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IOWA CITY — Four years after Jeff Dettbarn raised concerns about veterans’ diagnostic exams being canceled without doctors’ orders at the Veterans Affairs Medical Center in Iowa City — and two years after he testified about it before Congress — the VA ordered him back to the same unit with the same bosses, and no job protections as a whistleblower.
Dettbarn, who saw his salary lowered and lost patient care responsibilities after reporting the errors in 2017, now wonders who is making sure federal whistleblower laws are followed.
“It’s wrecked my life and there’s no way to move forward because it’s still ongoing,” said Dettbarn, 53, of North Liberty. “They say there are whistleblower protections, but nobody stands behind it.”
Dettbarn had been an X-ray technologist at the Iowa City VA for more than a decade by February 2017 when he started noticing a large number of canceled orders coming across the office printer in the radiology department. Physicians are the only ones allowed to issue or cancel orders for diagnostic tests, Dettbarn told The Gazette in 2018.
He asked the patient safety department about the canceled orders and filed an electronic report. When the orders kept coming, Dettbarn raised the issue with the VA's compliance officer.
On June 22, 2017, a patient came to the radiology department for a scan of a mass on his kidney, Dettbarn said. There was no order so the patient had to wait nearly three hours for another order to be issued. Dettbarn pushed the issue with his supervisor, who eventually confirmed she'd canceled two orders for the patient, thinking they were duplicates, Dettbarn said.
When he filed another report on the issue, he was accused of undermining authority and reassigned to a clerical job outside of radiology.
Turns out, the same problems were being reported at VA hospitals in Tampa, Los Angeles, Las Vegas, Cleveland, Dallas, Denver and other places. An audit of nine VA hospitals, including Iowa City, revealed 17 percent of routine exams and 25 percent of urgent exams were not completed in required time frames. Staff also did not follow policies for canceling outpatient requests due to changing administrative directives, heavy workload and lax oversight, a 2019 report said.
Sent back to the same office
Dettbarn has been working off-site since 2017 and from home since early 2020 because of COVID-19.
On Jan. 22, Dettbarn got a letter from Iowa City VA Director Judith Johnson-Mekota telling him his clerical job was expiring and that he would be recalled to work in the radiology department starting Feb. 1.
“I was scared to death,” Dettbarn said of the letter. “They are sending me back to the people that I reported for canceling the orders, the people who were responsible for trying to get me fired. They are sending me back into a hostile environment.”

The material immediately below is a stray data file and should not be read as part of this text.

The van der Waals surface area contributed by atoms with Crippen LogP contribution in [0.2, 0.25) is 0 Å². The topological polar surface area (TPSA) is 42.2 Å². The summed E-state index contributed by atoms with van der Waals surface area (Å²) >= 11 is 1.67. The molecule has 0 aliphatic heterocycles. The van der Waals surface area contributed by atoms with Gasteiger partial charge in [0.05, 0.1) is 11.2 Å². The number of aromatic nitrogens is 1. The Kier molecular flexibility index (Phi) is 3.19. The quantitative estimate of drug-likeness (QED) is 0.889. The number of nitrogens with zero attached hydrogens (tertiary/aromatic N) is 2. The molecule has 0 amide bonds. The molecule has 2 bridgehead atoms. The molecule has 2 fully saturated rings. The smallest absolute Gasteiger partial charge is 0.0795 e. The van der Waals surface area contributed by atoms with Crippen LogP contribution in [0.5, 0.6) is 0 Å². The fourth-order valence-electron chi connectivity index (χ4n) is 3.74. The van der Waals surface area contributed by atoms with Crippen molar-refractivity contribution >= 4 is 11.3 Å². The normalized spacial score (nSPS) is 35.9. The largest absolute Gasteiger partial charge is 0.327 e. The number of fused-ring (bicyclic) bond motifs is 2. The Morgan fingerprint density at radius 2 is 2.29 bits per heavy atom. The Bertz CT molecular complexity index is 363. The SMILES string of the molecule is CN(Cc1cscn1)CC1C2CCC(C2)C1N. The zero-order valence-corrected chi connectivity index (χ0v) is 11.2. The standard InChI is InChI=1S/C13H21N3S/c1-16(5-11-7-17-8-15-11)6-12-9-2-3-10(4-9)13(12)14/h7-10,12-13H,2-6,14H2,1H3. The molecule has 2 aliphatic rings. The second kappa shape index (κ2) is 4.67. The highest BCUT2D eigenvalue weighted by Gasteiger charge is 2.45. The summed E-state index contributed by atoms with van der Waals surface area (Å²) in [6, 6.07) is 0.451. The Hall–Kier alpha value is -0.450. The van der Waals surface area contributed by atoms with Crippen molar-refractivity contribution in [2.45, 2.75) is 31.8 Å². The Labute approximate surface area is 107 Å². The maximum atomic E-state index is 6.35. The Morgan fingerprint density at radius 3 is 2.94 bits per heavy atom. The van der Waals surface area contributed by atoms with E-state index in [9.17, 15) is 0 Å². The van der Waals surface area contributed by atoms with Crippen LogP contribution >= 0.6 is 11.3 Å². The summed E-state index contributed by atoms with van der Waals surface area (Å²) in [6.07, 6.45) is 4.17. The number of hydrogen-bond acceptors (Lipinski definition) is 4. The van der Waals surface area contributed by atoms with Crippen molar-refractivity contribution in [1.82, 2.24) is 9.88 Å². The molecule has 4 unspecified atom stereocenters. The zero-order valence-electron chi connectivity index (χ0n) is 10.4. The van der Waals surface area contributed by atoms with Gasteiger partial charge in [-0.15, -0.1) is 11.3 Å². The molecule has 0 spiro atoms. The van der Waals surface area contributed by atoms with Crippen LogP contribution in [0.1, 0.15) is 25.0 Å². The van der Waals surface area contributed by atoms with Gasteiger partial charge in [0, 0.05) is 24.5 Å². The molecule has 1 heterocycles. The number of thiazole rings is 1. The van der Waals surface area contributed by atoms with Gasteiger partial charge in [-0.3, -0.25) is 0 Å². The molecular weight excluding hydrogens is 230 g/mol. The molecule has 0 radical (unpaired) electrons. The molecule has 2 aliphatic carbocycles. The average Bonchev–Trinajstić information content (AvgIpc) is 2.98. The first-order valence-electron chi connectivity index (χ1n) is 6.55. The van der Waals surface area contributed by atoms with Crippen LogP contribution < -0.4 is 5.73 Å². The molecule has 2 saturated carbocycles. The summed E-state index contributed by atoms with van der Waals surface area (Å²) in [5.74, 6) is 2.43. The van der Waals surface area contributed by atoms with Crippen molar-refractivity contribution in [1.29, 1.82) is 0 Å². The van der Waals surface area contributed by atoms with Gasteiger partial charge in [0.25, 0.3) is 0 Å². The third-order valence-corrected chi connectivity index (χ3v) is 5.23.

Besides Dettbarn’s original reports about the canceled orders, he also testified in June 2019 before the House VA Committee's Subcommittee on Oversight and Investigations about whistleblower retaliation.
He and a registered nurse at the VA filed a lawsuit against a VA doctor who they said lied and attempted to discredit them. That federal lawsuit was dismissed, but Dettbarn and Patrick Kearns are appealing.
Complaints spur investigation
In June, he wrote an email to Denis McDonough, U.S. secretary of Veteran Affairs and leaders of the House VA Committee, copying U.S. Sens. Chuck Grassley and Joni Ernst of Iowa.
“I personally feel as if my case has been neglected, I have no trust in the VA,” he wrote. “No one has been held accountable for their individual actions nor the agency as a whole as they attempt to whitewash my entire situation.”
Dettbarn said he wanted to know whether his allegations against former supervisors were ever investigated by the VA Office of Accountability and Whistleblower Protection. No one from the VA wrote back to his email, Dettbarn said.
Grassley, who has corresponded with Dettbarn several times since 2017 and asked questions of the Iowa City hospital in 2018, wrote back to Dettbarn in July to say he was “pleased to hear you have contacted the HVAC subcommittee and others to seek advice regarding next steps and potential course of action.”
Grassley did not offer to help Dettbarn, but that was because Dettbarn had just copied the senator on other correspondence and not asked him directly to do anything, Grassley spokesman Taylor Foy said this week.
“Grassley has long fought to support whistleblowers and protect them from reprisal,” Foy said in an email. “He stands ready to work with Mr. Dettbarn and all whistleblowers who face retaliation for shining a light on government misconduct.”
Dettbarn did not return to the radiology department and is in mediation with the hospital to find another job he can do. The hospital has offered a financial settlement, but Dettbarn said it does not make up for wages he’s been shorted since he was reassigned.
The Iowa City VA did not respond to questions from The Gazette about Dettbarn, but said in a statement:
“The Iowa City VA Health Care System does not tolerate retaliation and abides by Whistleblower protection laws. Any of our employees who feel they are experiencing retaliation should contact the Office of Accountability and Whistleblower Protection.”
Dettbarn has since been interviewed by the VA’s Whistleblower Protection office and it’s his understanding the office is going to investigate why he was ordered to go back to radiology and why he did not have a performance review in his current position. He’s heartened, but still frustrated by how hard he’s had to fight to protect his job and professional reputation.
“My initial thoughts on this were to let people to know … what whistle-blowing does to a person’s life,” he said.
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